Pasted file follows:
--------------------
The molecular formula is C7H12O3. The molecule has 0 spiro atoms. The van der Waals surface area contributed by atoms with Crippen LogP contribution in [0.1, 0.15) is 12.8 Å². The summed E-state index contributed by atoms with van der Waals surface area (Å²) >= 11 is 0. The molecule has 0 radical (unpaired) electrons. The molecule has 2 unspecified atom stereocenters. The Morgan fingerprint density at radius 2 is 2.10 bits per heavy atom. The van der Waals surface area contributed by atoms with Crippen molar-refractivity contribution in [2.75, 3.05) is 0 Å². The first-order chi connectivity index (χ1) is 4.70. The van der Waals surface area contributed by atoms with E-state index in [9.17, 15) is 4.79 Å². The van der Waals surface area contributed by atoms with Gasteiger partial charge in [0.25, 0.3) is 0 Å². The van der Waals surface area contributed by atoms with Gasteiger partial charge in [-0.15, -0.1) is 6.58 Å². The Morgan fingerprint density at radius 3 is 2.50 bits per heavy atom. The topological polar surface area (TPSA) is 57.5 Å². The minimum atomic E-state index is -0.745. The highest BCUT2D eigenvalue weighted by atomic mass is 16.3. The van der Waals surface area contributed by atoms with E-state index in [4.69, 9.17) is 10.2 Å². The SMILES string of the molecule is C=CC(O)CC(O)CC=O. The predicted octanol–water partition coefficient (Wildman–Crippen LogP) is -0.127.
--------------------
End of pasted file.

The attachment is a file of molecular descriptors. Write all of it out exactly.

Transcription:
The molecular formula is C7H12O3. The molecule has 0 spiro atoms. The van der Waals surface area contributed by atoms with Crippen LogP contribution in [0.1, 0.15) is 12.8 Å². The summed E-state index contributed by atoms with van der Waals surface area (Å²) >= 11 is 0. The molecule has 0 radical (unpaired) electrons. The molecule has 2 unspecified atom stereocenters. The Morgan fingerprint density at radius 2 is 2.10 bits per heavy atom. The van der Waals surface area contributed by atoms with Crippen molar-refractivity contribution in [2.75, 3.05) is 0 Å². The first-order chi connectivity index (χ1) is 4.70. The van der Waals surface area contributed by atoms with E-state index in [9.17, 15) is 4.79 Å². The van der Waals surface area contributed by atoms with Gasteiger partial charge in [0.25, 0.3) is 0 Å². The van der Waals surface area contributed by atoms with Gasteiger partial charge in [-0.15, -0.1) is 6.58 Å². The Morgan fingerprint density at radius 3 is 2.50 bits per heavy atom. The topological polar surface area (TPSA) is 57.5 Å². The minimum atomic E-state index is -0.745. The highest BCUT2D eigenvalue weighted by atomic mass is 16.3. The van der Waals surface area contributed by atoms with E-state index in [4.69, 9.17) is 10.2 Å². The SMILES string of the molecule is C=CC(O)CC(O)CC=O. The predicted octanol–water partition coefficient (Wildman–Crippen LogP) is -0.127.